1. Revisit your purpose
It’s important to constantly revisit the reason why you started your business. Make sure it’s still engaging. Decide if it needs to be altered or amended. Reflect on other compelling reasons for building your business. If you fail to do this at regular intervals, you can get hung up in the “what” and “how” of running your company and forget why you started it in the first place. Remember, if you have a strong “why,” you can get through any “what” and “how.” This process will keep your zealous tenacity engaged.
While revisiting your purpose, also reflect on the advantages of business ownership. Remember that boss who drove you crazy on your last job? Well, now you get to call the shots. You can create your own strategy. You can hire who you want. You can make changes quickly. You can fix things that don’t work. You can operate according to your own values. You can build equity in your business. And you can go to your kids’ soccer games and school assemblies. Reflecting on the advantages of ownership — as opposed to being unengaged in a corporate structure — will help keep your zealous tenacity alive.
2. Manage your thoughts
We often find it more helpful to ask, “How are you thinking today?” rather than “How are you feeling?” A great deal of research supports the concept that we feel the way we think. When we have negative or scary thoughts, various chemicals like cortisol and adrenaline are released in the brain, causing feelings of anxiety and depression. When we think positive and optimistic thoughts, happy neurotransmitters are released, helping us feel better. As Viktor Frankl concludes in Man’s Search for Meaning, we can’t always control our external circumstances, but we can control our mental responses to those circumstances. The ability to choose our thoughts is one of the greatest freedoms of our mortal existence. The successful entrepreneurs we’ve talked to are masters of optimistic thinking, which keeps their zealous tenacity burning. The key is to focus on all the ways you can make something work rather than the reasons it won’t work. Positive thinking can become your greatest ally.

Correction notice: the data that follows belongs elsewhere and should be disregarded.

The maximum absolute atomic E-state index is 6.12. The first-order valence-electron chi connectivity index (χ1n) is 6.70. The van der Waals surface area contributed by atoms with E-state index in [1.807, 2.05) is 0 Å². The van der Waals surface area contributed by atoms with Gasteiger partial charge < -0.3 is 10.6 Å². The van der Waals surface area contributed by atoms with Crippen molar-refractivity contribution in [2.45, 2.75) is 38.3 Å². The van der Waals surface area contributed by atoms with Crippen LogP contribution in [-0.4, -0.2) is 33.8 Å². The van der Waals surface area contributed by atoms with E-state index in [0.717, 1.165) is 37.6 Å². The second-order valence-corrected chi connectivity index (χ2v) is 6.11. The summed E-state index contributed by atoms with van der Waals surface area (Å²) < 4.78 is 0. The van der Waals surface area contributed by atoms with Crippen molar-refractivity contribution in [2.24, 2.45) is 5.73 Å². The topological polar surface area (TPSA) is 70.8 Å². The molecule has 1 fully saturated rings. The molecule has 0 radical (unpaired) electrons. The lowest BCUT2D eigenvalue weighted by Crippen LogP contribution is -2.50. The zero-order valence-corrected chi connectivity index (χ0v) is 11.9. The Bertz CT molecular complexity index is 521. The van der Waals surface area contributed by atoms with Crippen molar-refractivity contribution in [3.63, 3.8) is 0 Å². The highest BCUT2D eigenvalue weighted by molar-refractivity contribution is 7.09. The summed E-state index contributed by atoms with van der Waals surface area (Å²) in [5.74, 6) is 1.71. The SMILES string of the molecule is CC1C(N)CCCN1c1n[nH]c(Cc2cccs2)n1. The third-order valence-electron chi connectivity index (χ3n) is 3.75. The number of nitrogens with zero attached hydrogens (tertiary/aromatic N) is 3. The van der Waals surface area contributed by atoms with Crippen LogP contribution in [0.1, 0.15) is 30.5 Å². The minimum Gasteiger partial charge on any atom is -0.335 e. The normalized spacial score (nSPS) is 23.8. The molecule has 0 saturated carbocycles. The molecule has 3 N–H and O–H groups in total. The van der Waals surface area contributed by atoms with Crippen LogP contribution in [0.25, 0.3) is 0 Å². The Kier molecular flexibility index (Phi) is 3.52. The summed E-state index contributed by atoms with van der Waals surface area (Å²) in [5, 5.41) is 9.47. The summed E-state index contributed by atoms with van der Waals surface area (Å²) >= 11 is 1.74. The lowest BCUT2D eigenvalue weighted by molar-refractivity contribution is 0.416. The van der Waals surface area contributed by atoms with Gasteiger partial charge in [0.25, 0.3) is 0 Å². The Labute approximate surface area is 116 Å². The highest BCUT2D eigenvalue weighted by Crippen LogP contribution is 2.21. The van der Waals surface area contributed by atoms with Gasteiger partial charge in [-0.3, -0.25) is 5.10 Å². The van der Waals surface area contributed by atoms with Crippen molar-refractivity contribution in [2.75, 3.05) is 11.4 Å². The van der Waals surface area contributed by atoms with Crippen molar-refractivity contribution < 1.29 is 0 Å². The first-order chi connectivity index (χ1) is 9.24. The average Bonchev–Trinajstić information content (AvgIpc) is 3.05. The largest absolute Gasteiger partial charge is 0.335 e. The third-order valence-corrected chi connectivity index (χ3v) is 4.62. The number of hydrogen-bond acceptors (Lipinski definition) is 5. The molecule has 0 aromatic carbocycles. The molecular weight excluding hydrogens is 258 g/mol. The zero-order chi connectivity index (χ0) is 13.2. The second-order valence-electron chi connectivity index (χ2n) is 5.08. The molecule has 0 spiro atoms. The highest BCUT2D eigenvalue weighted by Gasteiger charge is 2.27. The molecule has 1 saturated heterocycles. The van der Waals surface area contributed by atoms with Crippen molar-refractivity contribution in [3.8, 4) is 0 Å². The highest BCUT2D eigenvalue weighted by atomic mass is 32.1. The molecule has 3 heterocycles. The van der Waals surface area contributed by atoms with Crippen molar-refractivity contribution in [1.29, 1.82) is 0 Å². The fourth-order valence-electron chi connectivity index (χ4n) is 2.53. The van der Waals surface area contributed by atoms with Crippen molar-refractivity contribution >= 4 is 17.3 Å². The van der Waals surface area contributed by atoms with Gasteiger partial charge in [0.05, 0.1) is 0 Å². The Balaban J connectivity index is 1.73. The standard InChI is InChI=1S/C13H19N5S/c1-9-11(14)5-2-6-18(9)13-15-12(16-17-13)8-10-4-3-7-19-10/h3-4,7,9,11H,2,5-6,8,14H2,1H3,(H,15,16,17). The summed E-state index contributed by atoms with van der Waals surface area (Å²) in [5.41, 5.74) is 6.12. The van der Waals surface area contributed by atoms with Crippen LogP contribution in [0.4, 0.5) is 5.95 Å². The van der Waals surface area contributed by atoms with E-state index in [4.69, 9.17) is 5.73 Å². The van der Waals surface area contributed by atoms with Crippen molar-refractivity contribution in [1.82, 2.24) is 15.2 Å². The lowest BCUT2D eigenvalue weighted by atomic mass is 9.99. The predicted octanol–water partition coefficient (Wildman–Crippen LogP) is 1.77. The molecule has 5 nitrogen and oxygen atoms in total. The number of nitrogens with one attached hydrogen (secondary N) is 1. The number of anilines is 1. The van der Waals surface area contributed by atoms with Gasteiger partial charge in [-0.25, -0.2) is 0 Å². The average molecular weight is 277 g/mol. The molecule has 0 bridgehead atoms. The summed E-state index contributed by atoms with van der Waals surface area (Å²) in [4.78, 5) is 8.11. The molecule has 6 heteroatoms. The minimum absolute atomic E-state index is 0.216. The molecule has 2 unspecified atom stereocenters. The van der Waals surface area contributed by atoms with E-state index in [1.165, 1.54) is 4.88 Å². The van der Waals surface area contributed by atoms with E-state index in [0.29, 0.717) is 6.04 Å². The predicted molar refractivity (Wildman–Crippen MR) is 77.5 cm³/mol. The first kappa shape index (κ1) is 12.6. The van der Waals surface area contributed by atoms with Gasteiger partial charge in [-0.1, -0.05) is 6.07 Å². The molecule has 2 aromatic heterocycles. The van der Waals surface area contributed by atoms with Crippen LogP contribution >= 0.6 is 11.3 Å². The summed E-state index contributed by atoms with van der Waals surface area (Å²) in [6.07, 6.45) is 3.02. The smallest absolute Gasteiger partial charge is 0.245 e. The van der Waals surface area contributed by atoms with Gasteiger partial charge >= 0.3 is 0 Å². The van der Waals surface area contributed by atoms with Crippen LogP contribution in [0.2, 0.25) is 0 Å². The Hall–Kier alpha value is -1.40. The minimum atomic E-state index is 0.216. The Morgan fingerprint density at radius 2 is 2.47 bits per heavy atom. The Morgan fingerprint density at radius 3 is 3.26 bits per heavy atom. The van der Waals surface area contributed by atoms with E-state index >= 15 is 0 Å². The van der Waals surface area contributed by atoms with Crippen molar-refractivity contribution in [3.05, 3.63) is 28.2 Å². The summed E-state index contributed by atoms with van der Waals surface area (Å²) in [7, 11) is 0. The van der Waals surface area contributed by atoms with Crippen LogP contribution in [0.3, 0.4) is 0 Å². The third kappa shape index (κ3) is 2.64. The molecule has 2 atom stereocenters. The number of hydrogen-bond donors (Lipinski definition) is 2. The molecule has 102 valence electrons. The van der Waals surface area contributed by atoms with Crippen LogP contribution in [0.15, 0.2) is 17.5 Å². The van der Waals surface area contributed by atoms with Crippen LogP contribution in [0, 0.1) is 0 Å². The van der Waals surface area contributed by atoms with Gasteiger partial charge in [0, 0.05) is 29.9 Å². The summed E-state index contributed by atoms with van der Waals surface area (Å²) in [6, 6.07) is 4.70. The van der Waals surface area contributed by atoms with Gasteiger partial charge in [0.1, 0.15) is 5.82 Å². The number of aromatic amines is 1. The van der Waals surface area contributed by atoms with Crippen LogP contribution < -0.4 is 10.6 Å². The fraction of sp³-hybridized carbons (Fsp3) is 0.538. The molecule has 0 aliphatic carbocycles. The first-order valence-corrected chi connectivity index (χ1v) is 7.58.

In addition, managing your expectations plays a critical role in staying passionately engaged in your business. I’ve found that those who think it should be easy often give up prematurely. But those who know it can be hard and get excited to overcome the challenges do much better in the long run.
3. Set and achieve goals
Nothing is more motivating than consistent progress toward a desirable destination. Entrepreneurs who set and achieve goals that are linked to an exciting vision have far more energy than those who don’t. In business, you’re either going forward or backwards, and it’s much more invigorating to go forward.
Here’s the simple goal-setting process I’ve seen used by hundreds of successful entrepreneurs. First, they set attainable goals that are consistent with their longer-term vision. Second, they devise a method for accomplishing these goals. Third, they work their plan with great passion and tenacity. Soon they achieve their goals and enjoy the rewards of success, which increases their confidence and motivation to begin the process again. I call these cycles “propelling events,” because they continue to propel winning entrepreneurs to higher levels following each round of success. This process does wonders for keeping zealous tenacity burning in growing companies.
4. Take regular breaks
Launching a new business is like getting on the freeway and putting the pedal to the metal. If you don’t stop occasionally, you run out of gas or burn out the engine. Some entrepreneurs I know gave up everything for their business for years. Looking back, they feel they could have been just as successful, much less stressed, and a great deal happier if they’d taken some time off from their enterprise every now and then.
We’re all better at the things we love if we take regular breaks from them. We’re better athletes when we take rest days from exercise. We’re better students when we take study breaks. We’re better parents when we also make time for ourselves. And we’re better entrepreneurs when we take time off from our ventures. Taking a break gives us a rest, rejuvenates us, and prepares us to go back to what we love doing. Even if you don’t think you need breaks, take them anyway. The successful entrepreneurs I’ve met are excellent role models for merging livelihood and lifestyle. They continue to do the things they love, whether it’s skiing, boating, hiking, traveling, or time with family. While their entrepreneurial engines are cooling down, they’re rejuvenating their passion for driving.